People shop for appliances even less frequently than they do for cars, so retailer and manufacturer Web sites had better be engaging. Generally they are, according to J.D. Power's new Appliance Shopper Website Evaluation Study. But there are differences between the retail and manufacturer sites. Appliance shoppers find retailer Web sites in particular highly useful because they tend to include product reviews. Unfortunately, reviews are not ubiquitous on appliance manufacturers' consumer facing sites.
J.D. Power's study looks at usability of both appliance OEM and retailer consumer Web sites based on four factors: information and content; navigation; appearance; and speed. The end-result, satisfaction, is gauged on a 1,000-point scale. To get the data, the firm polled 3,000 major appliance purchase intenders who looked at both retail and OEM sites in June and July this year.
“Often, brand websites are considered a trusted place for consumers to begin their research process when shopping for an appliance; however, the sites don’t always emphasize the importance of product reviews,” said Dan Lawlor, director of research operations at J.D. Power. “Retailer websites focus less on features and add-ons but highlight product reviews.” He says brands are missing the boat by focusing solely on product, model and feature information, without reviews.
The study finds that this year 26% of respondents say they are using mobile devices to research major appliances, up from 20% last year. Among smartphone/tablet owners, 57% access online content while at a physical store location.
Consumers who get to brand sites via desktop or laptop rank OEM sites higher than do those who use smartphones or tablets per the study. But satisfaction with retailer Web sites is higher when accessed using a tablet, compared with a desktop/laptop or smartphone. Seven in eight retailer Web sites use a dedicated mobile Web site for smartphone users, per J.D. Power, while tablet users are directed primarily to the desktop/laptop Web site. Only one retailer, The Home Depot, directs tablet users to a tablet-specific site.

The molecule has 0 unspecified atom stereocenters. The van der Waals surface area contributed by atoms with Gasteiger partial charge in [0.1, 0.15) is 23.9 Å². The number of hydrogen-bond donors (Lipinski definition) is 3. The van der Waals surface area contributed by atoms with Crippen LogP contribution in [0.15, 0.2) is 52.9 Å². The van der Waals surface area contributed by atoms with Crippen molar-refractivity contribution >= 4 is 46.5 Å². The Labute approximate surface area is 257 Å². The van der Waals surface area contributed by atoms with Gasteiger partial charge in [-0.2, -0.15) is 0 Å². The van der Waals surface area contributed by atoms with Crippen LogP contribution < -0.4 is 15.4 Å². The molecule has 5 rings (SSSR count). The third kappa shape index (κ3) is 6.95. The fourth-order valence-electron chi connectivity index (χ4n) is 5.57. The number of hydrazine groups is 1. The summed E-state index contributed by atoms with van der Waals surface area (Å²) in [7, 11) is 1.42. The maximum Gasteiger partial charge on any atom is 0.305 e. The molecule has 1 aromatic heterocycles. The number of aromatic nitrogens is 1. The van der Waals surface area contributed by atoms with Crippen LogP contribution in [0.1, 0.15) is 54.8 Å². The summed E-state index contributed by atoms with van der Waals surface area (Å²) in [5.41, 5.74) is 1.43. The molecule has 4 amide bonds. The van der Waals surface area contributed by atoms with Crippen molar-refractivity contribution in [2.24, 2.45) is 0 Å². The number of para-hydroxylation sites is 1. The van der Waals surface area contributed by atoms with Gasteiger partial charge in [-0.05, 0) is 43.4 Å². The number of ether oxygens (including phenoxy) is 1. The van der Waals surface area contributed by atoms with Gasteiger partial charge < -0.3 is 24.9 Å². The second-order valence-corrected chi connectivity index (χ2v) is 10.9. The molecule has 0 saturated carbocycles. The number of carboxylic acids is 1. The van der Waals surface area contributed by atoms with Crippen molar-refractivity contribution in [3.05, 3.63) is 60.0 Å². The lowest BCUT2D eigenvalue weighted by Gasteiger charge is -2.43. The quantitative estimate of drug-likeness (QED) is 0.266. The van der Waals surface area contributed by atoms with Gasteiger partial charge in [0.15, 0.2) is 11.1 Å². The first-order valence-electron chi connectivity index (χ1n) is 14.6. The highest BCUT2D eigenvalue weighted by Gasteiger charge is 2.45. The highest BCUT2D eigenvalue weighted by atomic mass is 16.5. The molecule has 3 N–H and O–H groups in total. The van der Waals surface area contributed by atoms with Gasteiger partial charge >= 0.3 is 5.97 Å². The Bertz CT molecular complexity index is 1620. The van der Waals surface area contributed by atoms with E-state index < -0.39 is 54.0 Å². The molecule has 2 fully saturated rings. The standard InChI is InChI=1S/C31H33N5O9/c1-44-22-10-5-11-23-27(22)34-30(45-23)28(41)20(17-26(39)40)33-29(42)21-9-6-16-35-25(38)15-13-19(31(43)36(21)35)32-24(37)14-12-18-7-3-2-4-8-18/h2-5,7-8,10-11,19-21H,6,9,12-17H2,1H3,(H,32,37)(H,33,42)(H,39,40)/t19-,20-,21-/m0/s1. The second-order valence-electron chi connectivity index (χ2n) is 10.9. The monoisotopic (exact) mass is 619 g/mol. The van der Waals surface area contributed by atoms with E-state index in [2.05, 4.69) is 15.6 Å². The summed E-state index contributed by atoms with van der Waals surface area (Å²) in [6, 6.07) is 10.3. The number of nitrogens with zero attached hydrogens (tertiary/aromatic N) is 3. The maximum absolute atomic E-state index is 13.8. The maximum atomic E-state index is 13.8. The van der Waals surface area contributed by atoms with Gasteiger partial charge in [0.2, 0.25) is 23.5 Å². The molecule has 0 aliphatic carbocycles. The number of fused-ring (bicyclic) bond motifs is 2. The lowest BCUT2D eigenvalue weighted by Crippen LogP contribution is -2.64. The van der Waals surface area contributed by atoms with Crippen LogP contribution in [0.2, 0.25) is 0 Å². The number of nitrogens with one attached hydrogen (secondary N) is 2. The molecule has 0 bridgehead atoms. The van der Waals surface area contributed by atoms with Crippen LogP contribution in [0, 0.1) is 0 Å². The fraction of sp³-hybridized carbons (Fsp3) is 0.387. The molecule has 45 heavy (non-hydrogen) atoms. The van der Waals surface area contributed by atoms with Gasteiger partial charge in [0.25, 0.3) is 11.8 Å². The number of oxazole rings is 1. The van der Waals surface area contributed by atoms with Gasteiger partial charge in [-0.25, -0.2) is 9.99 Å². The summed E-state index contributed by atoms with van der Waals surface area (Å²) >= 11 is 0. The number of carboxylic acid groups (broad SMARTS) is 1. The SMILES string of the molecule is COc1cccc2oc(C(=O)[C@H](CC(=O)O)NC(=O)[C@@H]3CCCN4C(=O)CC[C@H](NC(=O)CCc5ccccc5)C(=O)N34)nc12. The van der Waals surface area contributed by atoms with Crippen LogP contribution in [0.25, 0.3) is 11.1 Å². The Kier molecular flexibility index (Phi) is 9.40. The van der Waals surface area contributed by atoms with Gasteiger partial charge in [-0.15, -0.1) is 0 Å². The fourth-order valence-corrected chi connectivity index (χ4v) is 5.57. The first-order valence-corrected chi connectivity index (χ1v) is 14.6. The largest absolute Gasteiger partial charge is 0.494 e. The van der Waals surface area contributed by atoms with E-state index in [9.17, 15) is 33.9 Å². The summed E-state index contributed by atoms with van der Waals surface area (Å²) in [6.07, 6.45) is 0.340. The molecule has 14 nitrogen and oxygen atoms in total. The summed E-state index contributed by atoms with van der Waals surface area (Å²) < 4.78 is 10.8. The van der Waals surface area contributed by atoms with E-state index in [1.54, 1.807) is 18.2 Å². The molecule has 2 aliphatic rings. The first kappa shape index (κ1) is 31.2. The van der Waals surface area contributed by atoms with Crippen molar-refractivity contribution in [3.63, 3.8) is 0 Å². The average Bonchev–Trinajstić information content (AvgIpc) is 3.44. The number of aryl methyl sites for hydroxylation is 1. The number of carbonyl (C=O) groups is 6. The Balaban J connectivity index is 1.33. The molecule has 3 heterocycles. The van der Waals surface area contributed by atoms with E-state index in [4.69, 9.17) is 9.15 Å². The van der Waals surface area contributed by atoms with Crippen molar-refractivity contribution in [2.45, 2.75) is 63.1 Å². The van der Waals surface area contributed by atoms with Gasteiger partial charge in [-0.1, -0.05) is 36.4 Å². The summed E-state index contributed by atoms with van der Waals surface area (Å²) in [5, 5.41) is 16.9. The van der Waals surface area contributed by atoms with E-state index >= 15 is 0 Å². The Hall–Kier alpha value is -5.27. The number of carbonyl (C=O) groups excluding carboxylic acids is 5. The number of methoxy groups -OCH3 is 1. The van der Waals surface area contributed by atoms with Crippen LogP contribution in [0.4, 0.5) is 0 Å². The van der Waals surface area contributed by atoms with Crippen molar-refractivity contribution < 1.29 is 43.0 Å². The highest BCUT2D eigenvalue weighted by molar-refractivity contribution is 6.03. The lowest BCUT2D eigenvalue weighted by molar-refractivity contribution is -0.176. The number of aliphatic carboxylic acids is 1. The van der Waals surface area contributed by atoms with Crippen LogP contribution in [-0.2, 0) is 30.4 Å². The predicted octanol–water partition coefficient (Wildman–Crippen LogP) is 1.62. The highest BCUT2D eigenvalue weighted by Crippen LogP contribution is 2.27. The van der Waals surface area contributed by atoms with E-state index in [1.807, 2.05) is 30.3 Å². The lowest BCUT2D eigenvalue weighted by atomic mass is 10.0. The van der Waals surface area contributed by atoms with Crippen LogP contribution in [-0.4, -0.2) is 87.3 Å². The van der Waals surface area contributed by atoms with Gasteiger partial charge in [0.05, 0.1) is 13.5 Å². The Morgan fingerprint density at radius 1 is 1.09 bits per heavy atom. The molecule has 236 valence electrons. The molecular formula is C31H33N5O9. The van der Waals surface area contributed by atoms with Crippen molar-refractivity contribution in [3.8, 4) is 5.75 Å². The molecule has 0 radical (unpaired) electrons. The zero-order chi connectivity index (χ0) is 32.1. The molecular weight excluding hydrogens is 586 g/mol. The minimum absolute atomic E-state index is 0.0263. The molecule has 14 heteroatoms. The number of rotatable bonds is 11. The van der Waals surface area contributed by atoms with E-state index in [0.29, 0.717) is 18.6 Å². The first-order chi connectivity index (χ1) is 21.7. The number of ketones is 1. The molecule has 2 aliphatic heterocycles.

H.H. Gregg ranks highest among appliance retailer Web sites because its site beats the others in speed, and its redesign includes the highest and lowest customer appliance ratings at the top of the site. Second is The Home Depot, then Best Buy and Lowe’s in a tie. At the bottom are Sears, Fry's Electronics and Menards.
GE Appliances ranks highest among OEM brand sites, with Frigidaire and Bosch coming in second and third. Frigidaire is the only brand to improve significantly year-over-year (up 24 points from 2013, which moves it from eighth place to second. The study says Frigidaire improved because survey respondents were more pleased with information and content, up by 32 points. The site now includes a tab for special offers and additional product images. Among OEMs, Maytag, Kenmore, Amana KitchenAid and Samsung are below industry average, and Thermador, Electrolux and Sub-Zero/Wolf are at the bottom.